Olmezov was planning to leave Russia by bus, but he was arrested while boarding. Two days later, he was sentenced to 15 days in prison for disorderly conduct after allegedly disturbing the public order in the bus station. Olmezov himself believed the real reason for his arrest was different.

“The reason, I think, was my stupid mouth and the one person with whom I thoughtlessly shared my plans,” Olmezov wrote in his suicide note. “When they arrested me, I assumed I had lost my freedom forever, and I told the FSB everything I thought about what was going on. It was stupid, but it couldn’t have gone any other way. It was the last thing I could hit them with, and I hit them as hard as I could.”

It wasn’t until a bit later that Ilya Shkredov learned of Olmezov’s arrest; he heard it from his department. “I immediately started looking for him,” said Shkredov. “We couldn’t find him anywhere, though we dug through everything, we called all of the special detention facilities. We thought he was at the Sakharova detention center, but he was at [Matrosskaya Tishina detention center at] Sokolniki.”

“When he was released, he didn’t understand a thing. He’d been isolated for 15 days and he didn’t understand what was going on in the country, how far everything had gone,” said Shredov.

He decided to give Olmezov some time, and for the next two days, he left him alone, searching for a spot in universities abroad for Olmezov in the meantime. Soon enough, he managed to arrange an invitation for Olmezov to the Australian Academy of Science.

I told him, “Konstantin, you need to leave,” said Shkredov. By then, he had more of a grasp on what was happening, and he agreed. He was happy about it. I got the impression that he saw a way out. We discussed how this would be a good thing for his academic career.”

According to Shkredov, the Australian institution helped Olmezov prepare all of the documents necessary for leaving the country. They even gave him money from his grant to pay for a flight to Turkey.

“He was afraid of border control. We tried to calm him down, we told him about other cases where people were allowed to cross the border after administrative arrests. He wasn’t officially prohibited from leaving,” said Shkredov. “We agreed that he would write or call from Istanbul. The last time he called, he was getting the ticket and asking about the airport. He didn’t have a lot of experience traveling abroad, so there was a lot he didn’t know. That’s when we parted: Saturday [March 19].”

To reassure Olmezov, they found him a lawyer, Dmitry Zakhvatov. “We agreed that it wouldn’t make any sense to escort him to the airport. That he would try to get through border control by himself, and if there were any problems, I would come,” Zakhvatov said on Telegram. “We agreed to be in touch.”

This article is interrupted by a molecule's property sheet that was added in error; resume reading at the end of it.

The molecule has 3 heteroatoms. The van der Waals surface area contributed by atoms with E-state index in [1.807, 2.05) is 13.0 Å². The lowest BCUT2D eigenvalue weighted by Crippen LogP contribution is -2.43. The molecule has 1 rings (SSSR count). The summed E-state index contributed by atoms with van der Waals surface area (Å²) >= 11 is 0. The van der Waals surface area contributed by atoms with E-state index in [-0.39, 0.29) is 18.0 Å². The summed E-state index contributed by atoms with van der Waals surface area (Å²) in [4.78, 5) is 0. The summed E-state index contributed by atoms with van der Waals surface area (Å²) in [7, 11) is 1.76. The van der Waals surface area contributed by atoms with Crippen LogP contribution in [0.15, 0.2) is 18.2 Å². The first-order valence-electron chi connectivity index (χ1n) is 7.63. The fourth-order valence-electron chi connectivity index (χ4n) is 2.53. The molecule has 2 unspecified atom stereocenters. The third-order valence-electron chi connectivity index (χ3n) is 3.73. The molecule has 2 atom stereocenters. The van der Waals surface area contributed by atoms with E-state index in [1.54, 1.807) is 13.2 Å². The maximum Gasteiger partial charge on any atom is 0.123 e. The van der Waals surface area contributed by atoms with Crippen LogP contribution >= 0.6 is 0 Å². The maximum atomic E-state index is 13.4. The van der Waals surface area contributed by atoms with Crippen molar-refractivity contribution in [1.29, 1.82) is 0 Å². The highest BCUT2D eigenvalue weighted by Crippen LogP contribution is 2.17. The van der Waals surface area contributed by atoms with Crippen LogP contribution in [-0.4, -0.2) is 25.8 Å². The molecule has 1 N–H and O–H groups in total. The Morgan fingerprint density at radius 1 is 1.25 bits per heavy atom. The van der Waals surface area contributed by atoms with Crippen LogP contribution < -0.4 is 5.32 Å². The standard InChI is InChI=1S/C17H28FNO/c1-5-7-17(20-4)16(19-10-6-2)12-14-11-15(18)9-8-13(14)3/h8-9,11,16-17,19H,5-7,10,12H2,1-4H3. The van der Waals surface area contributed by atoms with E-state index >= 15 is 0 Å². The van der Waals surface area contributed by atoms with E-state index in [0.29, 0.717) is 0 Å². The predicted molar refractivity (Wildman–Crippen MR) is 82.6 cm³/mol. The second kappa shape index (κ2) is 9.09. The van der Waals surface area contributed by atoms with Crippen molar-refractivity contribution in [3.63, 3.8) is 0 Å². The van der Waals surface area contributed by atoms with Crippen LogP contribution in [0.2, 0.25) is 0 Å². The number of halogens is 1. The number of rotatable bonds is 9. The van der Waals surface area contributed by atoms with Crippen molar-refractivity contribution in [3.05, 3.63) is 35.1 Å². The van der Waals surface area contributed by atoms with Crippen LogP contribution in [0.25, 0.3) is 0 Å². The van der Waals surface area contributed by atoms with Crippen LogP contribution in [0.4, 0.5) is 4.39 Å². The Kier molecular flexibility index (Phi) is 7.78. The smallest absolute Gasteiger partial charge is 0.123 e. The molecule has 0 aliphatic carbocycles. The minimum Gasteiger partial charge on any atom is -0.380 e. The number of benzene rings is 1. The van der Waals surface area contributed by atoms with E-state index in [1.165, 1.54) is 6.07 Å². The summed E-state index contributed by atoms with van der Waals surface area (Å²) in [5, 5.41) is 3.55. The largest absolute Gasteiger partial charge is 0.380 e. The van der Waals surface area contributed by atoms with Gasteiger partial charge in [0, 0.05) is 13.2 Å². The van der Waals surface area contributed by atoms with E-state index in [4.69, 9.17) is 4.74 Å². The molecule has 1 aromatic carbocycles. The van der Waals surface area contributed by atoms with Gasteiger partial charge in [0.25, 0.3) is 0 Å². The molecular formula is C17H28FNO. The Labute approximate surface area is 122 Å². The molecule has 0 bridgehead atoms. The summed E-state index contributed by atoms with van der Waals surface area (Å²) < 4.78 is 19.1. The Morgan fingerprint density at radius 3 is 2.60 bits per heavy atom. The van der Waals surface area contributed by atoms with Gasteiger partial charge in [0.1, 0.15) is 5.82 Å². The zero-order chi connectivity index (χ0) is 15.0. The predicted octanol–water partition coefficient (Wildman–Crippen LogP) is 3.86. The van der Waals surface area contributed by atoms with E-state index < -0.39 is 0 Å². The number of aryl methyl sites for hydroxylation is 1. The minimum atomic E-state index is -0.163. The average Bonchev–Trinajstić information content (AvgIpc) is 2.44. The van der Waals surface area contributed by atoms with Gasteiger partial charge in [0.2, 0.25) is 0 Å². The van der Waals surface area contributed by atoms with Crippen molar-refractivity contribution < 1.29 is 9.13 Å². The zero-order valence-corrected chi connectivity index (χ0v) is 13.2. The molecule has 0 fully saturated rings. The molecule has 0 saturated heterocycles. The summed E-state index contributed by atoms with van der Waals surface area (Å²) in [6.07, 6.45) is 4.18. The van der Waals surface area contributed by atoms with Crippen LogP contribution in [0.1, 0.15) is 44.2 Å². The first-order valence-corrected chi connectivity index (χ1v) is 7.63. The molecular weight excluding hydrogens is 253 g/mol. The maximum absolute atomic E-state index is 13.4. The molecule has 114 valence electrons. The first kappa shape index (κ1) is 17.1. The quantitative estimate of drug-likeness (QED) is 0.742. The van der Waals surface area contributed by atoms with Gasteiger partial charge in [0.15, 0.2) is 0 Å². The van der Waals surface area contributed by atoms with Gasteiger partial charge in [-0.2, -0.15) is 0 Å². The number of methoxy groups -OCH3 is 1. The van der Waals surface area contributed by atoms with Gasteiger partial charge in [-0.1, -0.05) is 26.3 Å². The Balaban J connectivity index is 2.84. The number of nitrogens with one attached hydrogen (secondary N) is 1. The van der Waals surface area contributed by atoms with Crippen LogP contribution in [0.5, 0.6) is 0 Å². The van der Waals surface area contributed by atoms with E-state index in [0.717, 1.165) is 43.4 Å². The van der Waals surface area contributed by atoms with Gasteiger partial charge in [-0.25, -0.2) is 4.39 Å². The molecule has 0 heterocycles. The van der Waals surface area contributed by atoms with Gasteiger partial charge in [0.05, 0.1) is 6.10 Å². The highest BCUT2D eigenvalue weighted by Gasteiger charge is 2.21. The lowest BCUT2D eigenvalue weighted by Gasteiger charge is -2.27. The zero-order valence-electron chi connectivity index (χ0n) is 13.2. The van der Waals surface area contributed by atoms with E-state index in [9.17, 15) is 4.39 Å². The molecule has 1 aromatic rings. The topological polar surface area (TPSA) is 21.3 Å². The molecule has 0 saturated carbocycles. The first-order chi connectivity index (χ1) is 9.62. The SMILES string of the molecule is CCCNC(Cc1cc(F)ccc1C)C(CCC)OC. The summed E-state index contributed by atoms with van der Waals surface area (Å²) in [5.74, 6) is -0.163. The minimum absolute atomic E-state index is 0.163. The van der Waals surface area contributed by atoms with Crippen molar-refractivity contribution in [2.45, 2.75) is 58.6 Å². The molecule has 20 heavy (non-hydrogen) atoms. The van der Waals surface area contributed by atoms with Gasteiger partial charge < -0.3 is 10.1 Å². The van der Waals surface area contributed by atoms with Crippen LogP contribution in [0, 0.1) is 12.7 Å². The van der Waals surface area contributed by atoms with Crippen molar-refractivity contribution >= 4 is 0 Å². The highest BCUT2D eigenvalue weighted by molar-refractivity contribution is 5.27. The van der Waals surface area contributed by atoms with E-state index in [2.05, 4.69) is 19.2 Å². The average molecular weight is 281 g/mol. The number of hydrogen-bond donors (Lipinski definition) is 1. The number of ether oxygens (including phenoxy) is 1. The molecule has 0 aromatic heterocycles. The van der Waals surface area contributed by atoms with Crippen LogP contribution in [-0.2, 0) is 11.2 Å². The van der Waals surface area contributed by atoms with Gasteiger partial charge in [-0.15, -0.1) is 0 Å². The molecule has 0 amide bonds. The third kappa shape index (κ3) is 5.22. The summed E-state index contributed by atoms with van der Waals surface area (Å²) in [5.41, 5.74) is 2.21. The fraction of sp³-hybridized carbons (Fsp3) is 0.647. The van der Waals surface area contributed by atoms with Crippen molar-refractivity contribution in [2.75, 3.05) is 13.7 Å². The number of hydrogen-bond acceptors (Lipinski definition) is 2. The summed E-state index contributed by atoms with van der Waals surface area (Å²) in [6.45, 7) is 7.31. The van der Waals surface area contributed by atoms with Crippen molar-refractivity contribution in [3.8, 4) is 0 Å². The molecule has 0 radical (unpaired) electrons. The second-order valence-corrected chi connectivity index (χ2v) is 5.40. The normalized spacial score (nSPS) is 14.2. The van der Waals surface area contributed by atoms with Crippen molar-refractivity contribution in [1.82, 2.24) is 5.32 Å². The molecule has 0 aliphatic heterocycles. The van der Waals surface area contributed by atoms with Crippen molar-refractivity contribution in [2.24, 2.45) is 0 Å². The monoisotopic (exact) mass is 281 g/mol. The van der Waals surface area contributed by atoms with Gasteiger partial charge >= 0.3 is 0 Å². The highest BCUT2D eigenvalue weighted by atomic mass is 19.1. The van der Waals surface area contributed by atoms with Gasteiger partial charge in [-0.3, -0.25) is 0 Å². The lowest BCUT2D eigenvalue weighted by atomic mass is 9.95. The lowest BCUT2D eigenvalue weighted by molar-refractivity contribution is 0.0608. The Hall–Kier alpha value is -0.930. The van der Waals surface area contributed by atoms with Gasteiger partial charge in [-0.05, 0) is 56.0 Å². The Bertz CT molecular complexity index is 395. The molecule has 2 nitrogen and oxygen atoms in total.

On the evening of March 20, Zakhvatov told Meduza, Konstantin Olmezov was supposed to fly to Turkey. But by then he was already dead.

Olmezov wrote in his suicide note that he began thinking about suicide after his administrative arrest. In the detention center, he “made no less than 10 suicide attempts using seven different methods.” “The only thing I dreamed of, sitting there, was to be released so I would have the chance to make one last attempt, with a better chance of success (and I still don’t understand why they ended up releasing me),” wrote Olmezov.

“For me, not being free is worse than death,” he wrote. “There are only two ways to fight against a lack of freedom: rebellion and refusal. Rebellion is when you’ve lived your whole life freely, and then they lock you up, so you start freely choosing what book to read while you’re locked up. The only way I know how to fight is refusal — refusal to be in the unfree situation itself. If someone prevents me from choosing how and where to live, I prefer simply not to live.”


“Sociopsychological support service specialists spoke with Konstantin immediately after his release from administrative arrest,” the Moscow Institute of Physics and Technology’s press service told Meduza. “His psychological state did not raise concerns, and he strongly assured us that he didn’t need psychological support.”

Meduza was unable to find out when and where Konstantin Olmezov’s funeral will be held. His family has already come to Moscow, and the Institute assured Meduza that the family will receive psychological and logistical support.

“Kostya is gone,” his mother wrote on social media on March 20. “We went to Moscow to pick him up. We won’t be in touch until tomorrow. Find the channel Konstantin and Letters on Telegram. Read everything there.”

Story by Kristina Safonova

Translation by Sam Breazeale